Ekphrasis Publication Workshop
Rule Number One: NEVER, ever, ever, ever pay anybody anything up front, or ever.
- Write at least a complete first draft of the book.
- Revise, revise, revise, revise. Get beta-readers, then revise with their suggestions. Do a reading, then revise with those suggestions. It should be finished and polished before you query.
- Find an agent.
- Look up the agents of successful authors whose books are like yours
- Network, network, network; do you know anybody who can introduce you to an agent? Go to conferences, readings, etc. get your stories published in journals, become involved with writers’ blogs and online writer’s communities.
- Real agents don’t advertise.
- Real agents don’t charge upfront fees.
- Real agents list books they’ve agented on their websites, and you’ll recognize the names of the publishers that bought the books.
- Being a member of AAR (Association of Authors Representatives) is a positive sign for an agency.
- Real agents don’t insist on all client interactions being electronic.
- Real agents don’t offer to edit for a fee.
- Real agents don’t sell adjunct services to their clients (websites, illustrations, business cards, flyers, brochures, photos, marketing plans, etc.)
- Real agents don’t submit books to vanity or non-advance paying publishers.
- Look at their submission guidelines and follow them precisely.
- Send the agent your stuff!
- Write a query letter. You are trying to accomplish two important tasks with the query:
1) You are trying to make the plot/subject of your book sound awesome
2) You are trying to show the agent that you write well
- 1st paragraph: Start with a catching hook. Include the book’s title and genre. Give the length and state that it is complete. One-line “elevator pitch.”
- 2nd paragraph: 25-100 word “verbal snapshot.” Vivid, memorable.
- 3rd paragraph: What’s unique about this book. Also why this particular agent would be interested in it; compare to other successful books they have represented. Include a personalized tidbit about the agent in the query to show you did your research.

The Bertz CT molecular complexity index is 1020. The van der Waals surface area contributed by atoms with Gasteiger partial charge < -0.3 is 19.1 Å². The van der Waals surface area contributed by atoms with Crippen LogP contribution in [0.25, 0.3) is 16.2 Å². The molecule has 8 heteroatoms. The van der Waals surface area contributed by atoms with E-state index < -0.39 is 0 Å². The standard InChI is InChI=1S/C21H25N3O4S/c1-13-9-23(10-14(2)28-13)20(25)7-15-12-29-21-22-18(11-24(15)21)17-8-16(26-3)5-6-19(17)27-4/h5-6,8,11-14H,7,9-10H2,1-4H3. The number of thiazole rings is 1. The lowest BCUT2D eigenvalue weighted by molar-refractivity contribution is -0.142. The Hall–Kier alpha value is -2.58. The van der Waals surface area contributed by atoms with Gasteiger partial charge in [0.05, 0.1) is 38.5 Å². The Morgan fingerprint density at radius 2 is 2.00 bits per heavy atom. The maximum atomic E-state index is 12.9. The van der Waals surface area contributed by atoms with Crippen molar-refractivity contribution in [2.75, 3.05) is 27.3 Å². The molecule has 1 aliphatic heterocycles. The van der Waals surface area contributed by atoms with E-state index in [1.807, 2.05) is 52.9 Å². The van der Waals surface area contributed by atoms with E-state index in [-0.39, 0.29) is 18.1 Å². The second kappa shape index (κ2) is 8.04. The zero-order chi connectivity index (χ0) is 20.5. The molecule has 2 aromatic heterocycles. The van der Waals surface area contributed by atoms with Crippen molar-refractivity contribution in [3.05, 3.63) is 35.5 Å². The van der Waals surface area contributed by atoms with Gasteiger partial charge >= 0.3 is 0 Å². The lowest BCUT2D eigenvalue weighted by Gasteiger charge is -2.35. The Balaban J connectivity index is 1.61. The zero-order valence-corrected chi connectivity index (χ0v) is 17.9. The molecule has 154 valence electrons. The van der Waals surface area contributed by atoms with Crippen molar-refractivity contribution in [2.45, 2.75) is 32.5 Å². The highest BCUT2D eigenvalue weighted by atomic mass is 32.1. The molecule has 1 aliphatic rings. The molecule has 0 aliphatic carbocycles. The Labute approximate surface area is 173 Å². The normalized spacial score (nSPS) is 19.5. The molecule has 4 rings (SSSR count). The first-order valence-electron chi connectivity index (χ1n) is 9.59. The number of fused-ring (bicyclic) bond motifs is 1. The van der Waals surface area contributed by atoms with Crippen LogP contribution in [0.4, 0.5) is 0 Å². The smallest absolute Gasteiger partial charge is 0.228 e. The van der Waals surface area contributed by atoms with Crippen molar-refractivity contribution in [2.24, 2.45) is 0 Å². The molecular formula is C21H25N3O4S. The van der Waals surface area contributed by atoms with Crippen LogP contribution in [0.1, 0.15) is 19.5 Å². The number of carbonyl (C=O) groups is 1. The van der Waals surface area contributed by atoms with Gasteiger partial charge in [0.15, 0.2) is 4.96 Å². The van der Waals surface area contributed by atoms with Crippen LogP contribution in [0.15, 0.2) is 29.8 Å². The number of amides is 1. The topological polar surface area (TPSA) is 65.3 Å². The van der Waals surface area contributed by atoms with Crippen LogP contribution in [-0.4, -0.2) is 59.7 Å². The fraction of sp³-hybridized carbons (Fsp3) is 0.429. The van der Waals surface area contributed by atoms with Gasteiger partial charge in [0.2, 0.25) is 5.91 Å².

- 4th paragraph: your credentials. writing credentials, life experiences if relevant, academic degrees if relevant.
- 5th paragraph: polite, business-like sign-off, with contact info and list of materials included or attached.
- Most common mistakes:
1) Too long. (250 words to one page)
2) Trying to include a synopsis of the book instead of a “sound bite.”
3) Telling too much about yourself and your life.
4) Telling the agent how much friends and family loved the book.
5) Telling the agent what to think.
6) Making your writing experiences look like credentials when they aren’t. What if you have none? Don’t mention credentials at all.
7) Writers who inform the agent that the book they’re submitting is the first book in a 12 book series they’ve spent the last ten years writing.
- Include a resume of relevant experience only if requested.
- Write a SYNOPSIS. Write in the present tense. Names of characters in caps. Give spoilers. “Long synopsis” or “outline” means about a paragraph per chapter, so it will be long (7-10 pages). A “short synopsis” means 1-2 pages.
- Include whatever they request: first ten pages? First chapter? First five chapters? Whole book? Make sure to format it carefully and submit it as a .pdf. “Send the agent exactly what he or she asks to see. No more, no less.”
- Simultaneous queries OK. (talk about requests for exclusives)
- Remember Rule Number One: NEVER, ever, ever, ever pay anybody anything up front, or ever.
- Send it out, send it out, send it out!! Receive rejections, revise, and do it over and over.
- Rule Number One: NEVER, ever, ever, ever pay anybody anything up front, or ever.
- Talk about self publishing and vanity presses.
“How to find a (Real!” Literary Agent” by A.C. Crispin
“How To Find A Literary Agent” by Nathan Bransford
Other random books nearby on the shelf at Barnes & Noble.